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A braver man than me holds a speciment of the Asian giant hornet. Photo: Karen Ducey/Getty Images

Entomologists in Washington state on Thursday discovered the first Asian giant hornet nest in the U.S.

Why it matters: You may know this insect species by its nom de guerre: "the murder hornet." While the threat they pose to humans has been overstated, the invading hornets could decimate local honeybee populations if they establish themselves.

How it works: The giant hornets, which are native to east Asia, grow as long as two inches and use spiked mandibles to decapitate honeybees.

  • They have also been known to attack animals and human beings using a stinger long enough to puncture a beekeeper's protective suit and venom that the New York Times described as "hot metal driving into their skin."
  • In Japan they're known to kill people occasionally, though in fairness to the murder hornets, the insects are also considered a tasty delicacy themselves in some parts of the country.

Background: Last year, beekeepers in Washington began reporting sightings of the hornet, prompting scientists to begin tracking the insects.

  • On Wednesday, entomologists at the Washington State Department of Agriculture (WSDA) captured two live giant hornets that had been caught in a trap. They attached radio trackers to the insects, one of which led them back to a nest in a tree in the town of Blaine the following day.

What's next: The WSDA had planned to eliminate the nest on Friday, but had to postpone the eradication until Saturday because of inclement weather.

  • Far be it from me to tell the WSDA how to do their jobs, but maybe it's worth braving a little rain to wipe out a nest of invasive murdering insects.

The bottom line: Somehow this didn't come up in Thursday's presidential debate, but I think we can all agree on a blanket ban for all invasive species with "murder" in their names.

Go deeper

In photos: Washington state crews destroy first murder hornets nest in U.S.

Washington State Department of Agriculture workers, illuminated by red lamps, vacuum a nest of Asian giant hornets from a tree in Blaine, Washington, on Saturday. Photo: Elaine Thompson/Pool/AFP via Getty Images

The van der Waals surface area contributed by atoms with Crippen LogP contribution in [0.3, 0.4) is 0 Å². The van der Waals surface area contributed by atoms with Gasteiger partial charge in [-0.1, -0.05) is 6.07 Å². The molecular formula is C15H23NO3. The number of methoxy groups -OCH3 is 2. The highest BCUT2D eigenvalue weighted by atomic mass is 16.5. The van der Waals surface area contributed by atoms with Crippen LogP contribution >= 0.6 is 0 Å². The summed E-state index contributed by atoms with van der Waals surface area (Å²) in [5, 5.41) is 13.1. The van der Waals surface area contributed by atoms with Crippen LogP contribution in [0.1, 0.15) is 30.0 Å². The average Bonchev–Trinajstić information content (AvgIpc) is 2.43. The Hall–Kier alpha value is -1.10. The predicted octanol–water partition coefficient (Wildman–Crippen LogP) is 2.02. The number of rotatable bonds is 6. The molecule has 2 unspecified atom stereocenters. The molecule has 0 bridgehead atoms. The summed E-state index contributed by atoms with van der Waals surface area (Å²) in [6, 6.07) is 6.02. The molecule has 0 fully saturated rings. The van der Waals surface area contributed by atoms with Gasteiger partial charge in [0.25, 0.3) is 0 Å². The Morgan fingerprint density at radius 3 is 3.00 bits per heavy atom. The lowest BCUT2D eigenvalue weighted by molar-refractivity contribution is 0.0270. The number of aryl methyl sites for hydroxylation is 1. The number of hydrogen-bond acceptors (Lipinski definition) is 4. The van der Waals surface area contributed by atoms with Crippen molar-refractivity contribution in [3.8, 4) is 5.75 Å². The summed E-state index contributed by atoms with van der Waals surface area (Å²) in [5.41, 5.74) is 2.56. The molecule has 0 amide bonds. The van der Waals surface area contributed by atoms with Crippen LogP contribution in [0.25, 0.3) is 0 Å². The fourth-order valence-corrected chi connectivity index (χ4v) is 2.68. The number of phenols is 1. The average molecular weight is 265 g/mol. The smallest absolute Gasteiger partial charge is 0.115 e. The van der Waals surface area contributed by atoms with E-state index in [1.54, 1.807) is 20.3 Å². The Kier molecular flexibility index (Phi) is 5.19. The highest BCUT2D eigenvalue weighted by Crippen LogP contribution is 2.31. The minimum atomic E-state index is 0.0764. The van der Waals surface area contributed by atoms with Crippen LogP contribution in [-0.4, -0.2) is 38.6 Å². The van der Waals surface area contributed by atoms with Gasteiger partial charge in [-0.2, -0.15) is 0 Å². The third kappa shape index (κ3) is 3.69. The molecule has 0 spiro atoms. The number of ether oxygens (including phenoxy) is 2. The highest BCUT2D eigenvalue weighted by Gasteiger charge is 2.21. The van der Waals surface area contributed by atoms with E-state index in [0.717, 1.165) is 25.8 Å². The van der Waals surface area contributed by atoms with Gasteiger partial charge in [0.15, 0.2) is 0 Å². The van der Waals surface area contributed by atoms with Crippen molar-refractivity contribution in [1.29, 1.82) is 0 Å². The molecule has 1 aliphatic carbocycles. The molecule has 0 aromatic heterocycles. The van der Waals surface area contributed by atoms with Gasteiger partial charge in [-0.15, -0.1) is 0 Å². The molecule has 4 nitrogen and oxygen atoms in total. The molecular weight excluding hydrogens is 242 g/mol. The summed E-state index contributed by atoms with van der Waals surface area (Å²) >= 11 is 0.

Heavily protected crews on Saturday dismantled the first Asian giant hornet nest found in the U.S., the Washington State Department of Agriculture (WSDA) confirmed in a statement declaring: "Got 'em."

The big picture: The invasive species commonly referred to as the "murder hornet," typically doesn't harm humans unless provoked, though it has been known to kill people in Japan. The insect poses a major threat to local honeybee populations. But the WSDA said in a statement that the nest removal "appears to have been successful."

2 hours ago - Health

AstraZeneca CEO: "We need to do an additional study" on COVID vaccine

Photo: Pavlo Gonchar/SOPA Images/LightRocket via Getty Images

AstraZeneca CEO Pascal Soriot said on Thursday the company is likely to start a new global trial to measure how effective its coronavirus vaccine is, Bloomberg reports.

Why it matters: Following Phase 3 trials, Oxford and AstraZeneca said their vaccine was 90% effective in people who got a half dose followed by a full dose, and 62% effective in people who got two full doses.

Updated 4 hours ago - Politics & Policy

Coronavirus dashboard

Illustration: Sarah Grillo/Axios

  1. Health: Coronavirus cases rose 10% in the week before Thanksgiving.
  2. Politics: Supreme Court backs religious groups on New York coronavirus restrictions.
  3. World: Expert says COVID vaccine likely won't be available in Africa until Q2 of 2021 — Europeans extend lockdowns.
  4. Economy: The winners and losers of the COVID holiday season.
  5. Education: National standardized tests delayed until 2022.